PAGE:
First at the National Center for Health Statistics/Centers for Disease Control and Prevention and now at NCCAM, I have been heavily involved with developing three large complementary medicine questionnaires fielded on the National Health Interview Survey (NHIS). Data from the most recent survey, which was fielded in 2012, were publicly released in July 2013.
These surveys have filled the void for large-scale, nationally representative, publicly available datasets on the out-of-pocket costs, prevalence, and reasons for using complementary medicine in the United States. Analyses of the 2002 and 2007 surveys have resulted in more than 100 publications in peer-reviewed journals, and the 2012 survey promises to have the same substantial impact on researchers and policymakers.
A detailed description of the processes we used to develop the three surveys was recently published in BMC Complementary and Alternative Medicine. In brief, we used a series of qualitative approaches including literature reviews, expert panel input, participant interviews, focus groups, and feedback from previous surveys.
In order to keep with NCCAM’s current strategic plan, which emphasizes symptom management and the promotion of optimal health, the 2012 complementary medicine survey includes an extensive list of wellness-related reasons, motivations, and outcomes related to using complementary therapies.
A 2010 “Think Tank” or panel of experts in health services research, minority health, economics, psychometrics, and complementary therapies carefully reviewed the previous two NHIS surveys and helped us decide which questions were most important to retain for the 2012 survey. They also identified key research areas that were not covered previously, such as more details on health insurance coverage and where people go to obtain information about complementary therapies.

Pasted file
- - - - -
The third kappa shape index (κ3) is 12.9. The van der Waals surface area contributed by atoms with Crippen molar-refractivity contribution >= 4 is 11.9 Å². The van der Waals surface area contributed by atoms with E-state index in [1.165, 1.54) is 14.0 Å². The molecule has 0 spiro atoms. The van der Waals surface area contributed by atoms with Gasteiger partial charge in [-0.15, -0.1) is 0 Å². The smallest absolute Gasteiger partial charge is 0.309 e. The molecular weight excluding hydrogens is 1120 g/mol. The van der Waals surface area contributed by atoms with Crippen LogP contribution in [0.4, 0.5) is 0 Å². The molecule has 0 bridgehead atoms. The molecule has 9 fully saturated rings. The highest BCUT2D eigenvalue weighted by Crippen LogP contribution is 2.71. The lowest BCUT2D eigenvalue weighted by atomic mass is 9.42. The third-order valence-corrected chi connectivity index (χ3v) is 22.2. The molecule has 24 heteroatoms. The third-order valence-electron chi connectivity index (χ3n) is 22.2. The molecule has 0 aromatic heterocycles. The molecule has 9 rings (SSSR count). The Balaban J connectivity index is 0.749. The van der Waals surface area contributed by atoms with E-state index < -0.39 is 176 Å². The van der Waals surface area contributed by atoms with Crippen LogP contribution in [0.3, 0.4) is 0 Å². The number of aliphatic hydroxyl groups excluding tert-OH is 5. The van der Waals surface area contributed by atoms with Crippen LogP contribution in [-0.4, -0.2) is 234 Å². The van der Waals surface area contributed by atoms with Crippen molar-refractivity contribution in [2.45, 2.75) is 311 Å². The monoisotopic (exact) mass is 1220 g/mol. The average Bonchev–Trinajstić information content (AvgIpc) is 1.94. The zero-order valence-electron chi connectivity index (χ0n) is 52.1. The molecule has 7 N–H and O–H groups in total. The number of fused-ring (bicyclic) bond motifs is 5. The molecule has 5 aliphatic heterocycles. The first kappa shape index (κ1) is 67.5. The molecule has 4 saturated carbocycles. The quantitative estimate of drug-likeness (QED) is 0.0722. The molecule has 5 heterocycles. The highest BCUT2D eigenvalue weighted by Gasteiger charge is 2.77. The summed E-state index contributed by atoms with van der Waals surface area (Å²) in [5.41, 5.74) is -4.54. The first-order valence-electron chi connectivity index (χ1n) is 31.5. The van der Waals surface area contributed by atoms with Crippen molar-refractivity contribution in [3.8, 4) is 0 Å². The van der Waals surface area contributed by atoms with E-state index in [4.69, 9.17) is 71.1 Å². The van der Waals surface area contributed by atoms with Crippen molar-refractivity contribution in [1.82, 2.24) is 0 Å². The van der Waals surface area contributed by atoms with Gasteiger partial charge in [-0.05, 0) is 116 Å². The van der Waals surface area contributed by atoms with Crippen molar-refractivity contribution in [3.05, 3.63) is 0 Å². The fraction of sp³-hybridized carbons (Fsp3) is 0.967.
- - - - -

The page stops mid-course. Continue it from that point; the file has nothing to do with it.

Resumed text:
In addition to expert input, we also used participant interviews and focus groups to develop the 2012 survey.
Ultimately, this detailed development process resulted in a number of revisions to the 2012 survey compared with the two previous ones. A few examples include:
- Classifying meditation into three categories (mantra, mindfulness, and spiritual)
- Adding questions about having a “personal health care provider”
- Expanding the child survey so that it is almost identical to the adult survey
- Restricting followup questions on yoga, tai chi, and qi gong to only those who use meditation and/or deep breathing as a component of these techniques.
This chart in the BMC Complementary and Alternative Medicine article lists all of the changes between surveys.
In the future, we hope to further leverage lessons learned by past, present, and future data users to help build a common understanding of, and methods to ensure, valid and meaningful analyses of the NHIS complementary medicine surveys.